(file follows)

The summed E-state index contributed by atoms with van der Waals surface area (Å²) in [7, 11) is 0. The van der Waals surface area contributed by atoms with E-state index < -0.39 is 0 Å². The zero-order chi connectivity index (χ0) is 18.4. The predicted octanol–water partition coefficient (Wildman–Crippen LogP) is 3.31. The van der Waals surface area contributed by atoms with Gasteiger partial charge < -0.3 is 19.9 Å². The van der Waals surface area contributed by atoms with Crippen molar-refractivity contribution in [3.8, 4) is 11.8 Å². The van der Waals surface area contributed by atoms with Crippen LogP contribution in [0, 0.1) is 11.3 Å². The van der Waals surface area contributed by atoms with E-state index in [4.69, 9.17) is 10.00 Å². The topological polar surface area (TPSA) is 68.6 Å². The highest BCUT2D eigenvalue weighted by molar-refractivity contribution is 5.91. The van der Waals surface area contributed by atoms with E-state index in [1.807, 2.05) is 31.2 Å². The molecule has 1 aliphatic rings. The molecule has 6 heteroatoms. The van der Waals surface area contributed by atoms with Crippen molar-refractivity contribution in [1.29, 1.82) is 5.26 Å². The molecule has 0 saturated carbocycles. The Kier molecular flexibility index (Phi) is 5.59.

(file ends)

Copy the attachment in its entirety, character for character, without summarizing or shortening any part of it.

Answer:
The summed E-state index contributed by atoms with van der Waals surface area (Å²) in [7, 11) is 0. The van der Waals surface area contributed by atoms with E-state index < -0.39 is 0 Å². The zero-order chi connectivity index (χ0) is 18.4. The predicted octanol–water partition coefficient (Wildman–Crippen LogP) is 3.31. The van der Waals surface area contributed by atoms with Gasteiger partial charge < -0.3 is 19.9 Å². The van der Waals surface area contributed by atoms with Crippen molar-refractivity contribution in [3.8, 4) is 11.8 Å². The van der Waals surface area contributed by atoms with Crippen LogP contribution in [0, 0.1) is 11.3 Å². The van der Waals surface area contributed by atoms with E-state index in [4.69, 9.17) is 10.00 Å². The topological polar surface area (TPSA) is 68.6 Å². The highest BCUT2D eigenvalue weighted by molar-refractivity contribution is 5.91. The van der Waals surface area contributed by atoms with E-state index in [1.807, 2.05) is 31.2 Å². The molecule has 1 aliphatic rings. The molecule has 6 heteroatoms. The van der Waals surface area contributed by atoms with Crippen molar-refractivity contribution in [1.29, 1.82) is 5.26 Å². The molecule has 0 saturated carbocycles. The Kier molecular flexibility index (Phi) is 5.59.